In FY 2021, the U.S. Postal Service’s delivery network consisted of 163.1 million possible addresses, with more addresses – or delivery points – added every day. Delivering to every address is part of the Postal Service’s Universal Service Obligation (USO). In this white paper, the OIG sought to identify trends in delivery points and review the process for adding, maintaining, and removing delivery points from the network.
Delivery point growth did not occur evenly across the country. The south and west experienced more growth than other parts of the U.S., with some states adding delivery points at more than double the national average. Delivery point growth on rural routes far exceeded growth on city routes, and cluster box units (CBUs) were the fastest-growing mode of delivery. Since FY 2011, more than four million delivery points were removed from the network.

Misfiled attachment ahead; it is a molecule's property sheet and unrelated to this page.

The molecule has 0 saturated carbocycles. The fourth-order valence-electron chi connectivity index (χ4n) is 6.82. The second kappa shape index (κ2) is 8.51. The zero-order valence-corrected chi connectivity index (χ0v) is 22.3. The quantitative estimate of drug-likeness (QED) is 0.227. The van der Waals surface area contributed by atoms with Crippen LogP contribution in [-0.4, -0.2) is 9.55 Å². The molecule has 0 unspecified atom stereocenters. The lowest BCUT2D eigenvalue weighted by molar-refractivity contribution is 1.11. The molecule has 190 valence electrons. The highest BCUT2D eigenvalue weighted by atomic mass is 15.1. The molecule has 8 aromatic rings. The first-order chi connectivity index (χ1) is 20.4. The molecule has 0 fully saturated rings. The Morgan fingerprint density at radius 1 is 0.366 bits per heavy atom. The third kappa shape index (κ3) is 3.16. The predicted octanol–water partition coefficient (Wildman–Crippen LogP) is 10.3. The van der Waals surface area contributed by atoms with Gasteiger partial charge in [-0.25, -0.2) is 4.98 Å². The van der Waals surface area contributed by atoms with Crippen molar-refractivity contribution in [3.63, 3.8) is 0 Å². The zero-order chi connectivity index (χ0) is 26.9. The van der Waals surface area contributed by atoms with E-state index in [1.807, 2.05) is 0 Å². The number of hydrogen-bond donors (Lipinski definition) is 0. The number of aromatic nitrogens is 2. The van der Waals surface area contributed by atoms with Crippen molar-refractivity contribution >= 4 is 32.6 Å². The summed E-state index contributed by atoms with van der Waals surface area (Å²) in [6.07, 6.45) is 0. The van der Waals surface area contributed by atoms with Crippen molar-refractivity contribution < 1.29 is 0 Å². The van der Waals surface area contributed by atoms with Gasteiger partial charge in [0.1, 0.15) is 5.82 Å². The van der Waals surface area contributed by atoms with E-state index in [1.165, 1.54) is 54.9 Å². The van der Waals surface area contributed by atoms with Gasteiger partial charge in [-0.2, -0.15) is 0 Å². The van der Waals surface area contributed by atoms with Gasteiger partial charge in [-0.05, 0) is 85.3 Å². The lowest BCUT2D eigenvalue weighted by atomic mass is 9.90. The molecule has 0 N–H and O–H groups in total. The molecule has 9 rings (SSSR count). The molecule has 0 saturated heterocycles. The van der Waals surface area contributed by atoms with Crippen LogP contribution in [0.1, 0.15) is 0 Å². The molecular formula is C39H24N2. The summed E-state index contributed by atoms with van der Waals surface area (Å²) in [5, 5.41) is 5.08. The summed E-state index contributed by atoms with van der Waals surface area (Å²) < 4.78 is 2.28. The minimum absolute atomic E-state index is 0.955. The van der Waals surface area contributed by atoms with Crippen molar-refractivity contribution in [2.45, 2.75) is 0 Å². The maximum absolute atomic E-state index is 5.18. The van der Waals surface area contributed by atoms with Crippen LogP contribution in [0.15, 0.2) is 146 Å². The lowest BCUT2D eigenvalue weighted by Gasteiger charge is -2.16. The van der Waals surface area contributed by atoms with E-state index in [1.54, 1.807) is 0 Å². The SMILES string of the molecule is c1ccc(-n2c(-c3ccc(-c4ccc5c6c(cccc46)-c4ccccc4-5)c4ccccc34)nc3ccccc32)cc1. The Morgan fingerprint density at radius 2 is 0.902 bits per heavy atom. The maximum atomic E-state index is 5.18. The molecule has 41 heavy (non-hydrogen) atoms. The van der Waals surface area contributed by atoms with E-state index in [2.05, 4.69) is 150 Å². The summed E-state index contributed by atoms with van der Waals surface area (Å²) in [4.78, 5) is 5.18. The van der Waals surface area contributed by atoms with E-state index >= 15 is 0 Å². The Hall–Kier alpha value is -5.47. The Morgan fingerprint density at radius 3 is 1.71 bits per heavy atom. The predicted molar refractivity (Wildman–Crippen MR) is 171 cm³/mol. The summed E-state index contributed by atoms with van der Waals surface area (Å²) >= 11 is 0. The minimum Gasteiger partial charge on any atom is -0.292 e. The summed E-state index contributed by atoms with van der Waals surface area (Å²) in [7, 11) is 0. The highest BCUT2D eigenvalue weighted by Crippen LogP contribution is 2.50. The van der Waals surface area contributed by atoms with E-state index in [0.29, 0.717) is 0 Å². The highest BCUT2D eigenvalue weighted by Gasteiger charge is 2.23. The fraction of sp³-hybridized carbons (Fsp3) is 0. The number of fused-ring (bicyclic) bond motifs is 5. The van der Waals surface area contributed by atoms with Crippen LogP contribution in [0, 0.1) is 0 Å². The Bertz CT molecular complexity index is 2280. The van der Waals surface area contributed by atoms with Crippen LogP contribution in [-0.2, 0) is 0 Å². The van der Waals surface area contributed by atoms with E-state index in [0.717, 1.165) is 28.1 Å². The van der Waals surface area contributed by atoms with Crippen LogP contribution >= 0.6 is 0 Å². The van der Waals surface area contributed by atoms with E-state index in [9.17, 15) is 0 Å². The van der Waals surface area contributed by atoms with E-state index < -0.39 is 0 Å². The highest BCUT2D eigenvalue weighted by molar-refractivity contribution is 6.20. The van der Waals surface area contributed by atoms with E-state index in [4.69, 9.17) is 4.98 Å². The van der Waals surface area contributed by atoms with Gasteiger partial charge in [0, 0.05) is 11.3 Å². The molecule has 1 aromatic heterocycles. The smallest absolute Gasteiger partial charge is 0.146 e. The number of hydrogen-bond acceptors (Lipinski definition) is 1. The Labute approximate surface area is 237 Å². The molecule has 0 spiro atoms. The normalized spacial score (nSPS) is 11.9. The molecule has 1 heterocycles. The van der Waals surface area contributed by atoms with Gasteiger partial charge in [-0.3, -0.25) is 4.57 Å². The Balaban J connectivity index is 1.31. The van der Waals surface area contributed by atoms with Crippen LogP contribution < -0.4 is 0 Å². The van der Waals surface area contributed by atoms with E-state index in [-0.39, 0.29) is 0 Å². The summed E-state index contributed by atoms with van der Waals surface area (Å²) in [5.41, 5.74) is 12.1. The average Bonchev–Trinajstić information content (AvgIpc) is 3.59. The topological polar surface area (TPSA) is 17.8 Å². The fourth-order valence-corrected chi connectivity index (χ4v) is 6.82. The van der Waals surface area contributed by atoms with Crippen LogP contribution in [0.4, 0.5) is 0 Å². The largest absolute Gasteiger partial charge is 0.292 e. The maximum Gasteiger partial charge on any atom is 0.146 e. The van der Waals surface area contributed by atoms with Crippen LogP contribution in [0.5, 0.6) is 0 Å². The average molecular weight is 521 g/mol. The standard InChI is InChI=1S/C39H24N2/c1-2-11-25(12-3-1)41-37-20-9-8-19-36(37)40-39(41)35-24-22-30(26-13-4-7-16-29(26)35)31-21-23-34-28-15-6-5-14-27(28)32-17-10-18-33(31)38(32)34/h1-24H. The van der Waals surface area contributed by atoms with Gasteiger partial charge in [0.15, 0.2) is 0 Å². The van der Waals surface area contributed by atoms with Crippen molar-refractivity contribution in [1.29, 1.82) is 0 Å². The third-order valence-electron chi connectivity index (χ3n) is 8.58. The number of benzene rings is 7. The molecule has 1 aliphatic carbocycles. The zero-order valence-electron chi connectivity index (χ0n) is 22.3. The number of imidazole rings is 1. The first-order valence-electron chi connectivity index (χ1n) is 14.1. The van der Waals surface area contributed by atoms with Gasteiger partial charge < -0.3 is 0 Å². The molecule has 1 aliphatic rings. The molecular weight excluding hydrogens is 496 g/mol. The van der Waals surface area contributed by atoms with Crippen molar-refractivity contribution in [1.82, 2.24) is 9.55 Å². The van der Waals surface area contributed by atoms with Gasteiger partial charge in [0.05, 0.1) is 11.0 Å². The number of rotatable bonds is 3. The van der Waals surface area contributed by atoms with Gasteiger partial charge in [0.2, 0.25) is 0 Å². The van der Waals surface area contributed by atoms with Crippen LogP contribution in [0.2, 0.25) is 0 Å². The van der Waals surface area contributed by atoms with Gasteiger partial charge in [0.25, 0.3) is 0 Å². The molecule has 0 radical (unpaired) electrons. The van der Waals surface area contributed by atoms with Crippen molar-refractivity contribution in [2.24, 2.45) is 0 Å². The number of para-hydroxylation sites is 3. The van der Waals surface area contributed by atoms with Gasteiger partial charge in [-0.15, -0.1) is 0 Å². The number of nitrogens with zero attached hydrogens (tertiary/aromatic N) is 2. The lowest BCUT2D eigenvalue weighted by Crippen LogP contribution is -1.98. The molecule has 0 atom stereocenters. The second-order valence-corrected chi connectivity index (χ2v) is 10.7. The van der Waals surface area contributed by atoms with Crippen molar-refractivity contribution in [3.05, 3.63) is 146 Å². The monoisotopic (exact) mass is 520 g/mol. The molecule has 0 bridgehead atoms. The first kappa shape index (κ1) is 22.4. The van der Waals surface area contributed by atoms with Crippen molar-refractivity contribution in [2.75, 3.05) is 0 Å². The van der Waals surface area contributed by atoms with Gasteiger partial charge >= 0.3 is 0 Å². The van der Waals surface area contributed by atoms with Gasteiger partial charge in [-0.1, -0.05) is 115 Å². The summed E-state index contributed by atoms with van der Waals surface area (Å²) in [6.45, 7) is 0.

We identified several areas of opportunity for the Postal Service to improve delivery point management processes, including clarifying CBU maintenance responsibility and establishing permanent growth manager positions across the agency. Continuing to promote centralized delivery in new developments can help the Postal Service control delivery costs. However, growing parcel volumes and packages that are too large to fit CBUs may require door delivery and erode some of the cost savings.
Finally, recent changes incorporate the number of delivery points into Postal Service pricing formulas. It is important for the Postal Service to accurately track and report on the number of delivery points in the network and ensure oversight of delivery point management.